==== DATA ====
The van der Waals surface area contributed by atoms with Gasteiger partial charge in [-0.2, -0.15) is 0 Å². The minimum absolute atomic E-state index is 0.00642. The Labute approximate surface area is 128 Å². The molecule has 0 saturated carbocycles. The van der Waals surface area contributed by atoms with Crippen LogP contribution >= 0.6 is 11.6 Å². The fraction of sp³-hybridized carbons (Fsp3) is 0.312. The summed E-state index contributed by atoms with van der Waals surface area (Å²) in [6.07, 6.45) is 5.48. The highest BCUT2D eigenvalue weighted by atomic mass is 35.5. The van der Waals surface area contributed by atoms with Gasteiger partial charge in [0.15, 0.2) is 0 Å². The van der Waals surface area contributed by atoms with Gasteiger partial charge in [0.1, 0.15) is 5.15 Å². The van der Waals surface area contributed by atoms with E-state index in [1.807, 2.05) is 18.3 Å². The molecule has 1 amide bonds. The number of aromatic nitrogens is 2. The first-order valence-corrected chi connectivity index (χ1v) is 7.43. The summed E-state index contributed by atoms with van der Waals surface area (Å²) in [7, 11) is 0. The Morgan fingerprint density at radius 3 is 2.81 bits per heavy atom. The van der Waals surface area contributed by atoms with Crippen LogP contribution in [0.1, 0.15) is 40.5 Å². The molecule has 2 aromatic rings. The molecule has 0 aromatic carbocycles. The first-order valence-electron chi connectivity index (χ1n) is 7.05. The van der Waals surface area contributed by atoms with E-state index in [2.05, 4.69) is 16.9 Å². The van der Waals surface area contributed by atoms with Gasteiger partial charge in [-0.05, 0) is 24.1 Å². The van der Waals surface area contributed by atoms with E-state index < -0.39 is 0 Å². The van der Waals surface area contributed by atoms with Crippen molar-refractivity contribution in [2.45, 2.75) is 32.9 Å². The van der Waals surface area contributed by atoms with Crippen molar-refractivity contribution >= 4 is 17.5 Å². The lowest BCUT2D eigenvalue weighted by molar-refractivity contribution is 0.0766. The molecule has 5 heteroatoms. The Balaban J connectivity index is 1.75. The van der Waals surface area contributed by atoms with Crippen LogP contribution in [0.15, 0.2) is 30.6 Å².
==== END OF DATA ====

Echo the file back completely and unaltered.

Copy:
The van der Waals surface area contributed by atoms with Gasteiger partial charge in [-0.2, -0.15) is 0 Å². The minimum absolute atomic E-state index is 0.00642. The Labute approximate surface area is 128 Å². The molecule has 0 saturated carbocycles. The van der Waals surface area contributed by atoms with Crippen LogP contribution >= 0.6 is 11.6 Å². The fraction of sp³-hybridized carbons (Fsp3) is 0.312. The summed E-state index contributed by atoms with van der Waals surface area (Å²) in [6.07, 6.45) is 5.48. The highest BCUT2D eigenvalue weighted by atomic mass is 35.5. The van der Waals surface area contributed by atoms with Gasteiger partial charge in [0.15, 0.2) is 0 Å². The van der Waals surface area contributed by atoms with Gasteiger partial charge in [0.1, 0.15) is 5.15 Å². The van der Waals surface area contributed by atoms with E-state index in [1.807, 2.05) is 18.3 Å². The molecule has 1 amide bonds. The number of aromatic nitrogens is 2. The first-order valence-corrected chi connectivity index (χ1v) is 7.43. The summed E-state index contributed by atoms with van der Waals surface area (Å²) in [7, 11) is 0. The Morgan fingerprint density at radius 3 is 2.81 bits per heavy atom. The van der Waals surface area contributed by atoms with Crippen LogP contribution in [0.1, 0.15) is 40.5 Å². The molecule has 2 aromatic rings. The molecule has 0 aromatic carbocycles. The first-order valence-electron chi connectivity index (χ1n) is 7.05. The van der Waals surface area contributed by atoms with E-state index in [2.05, 4.69) is 16.9 Å². The van der Waals surface area contributed by atoms with Gasteiger partial charge in [-0.05, 0) is 24.1 Å². The van der Waals surface area contributed by atoms with E-state index < -0.39 is 0 Å². The van der Waals surface area contributed by atoms with Crippen molar-refractivity contribution in [2.45, 2.75) is 32.9 Å². The van der Waals surface area contributed by atoms with Crippen molar-refractivity contribution >= 4 is 17.5 Å². The lowest BCUT2D eigenvalue weighted by molar-refractivity contribution is 0.0766. The molecule has 5 heteroatoms. The Balaban J connectivity index is 1.75. The van der Waals surface area contributed by atoms with Crippen LogP contribution in [0.15, 0.2) is 30.6 Å².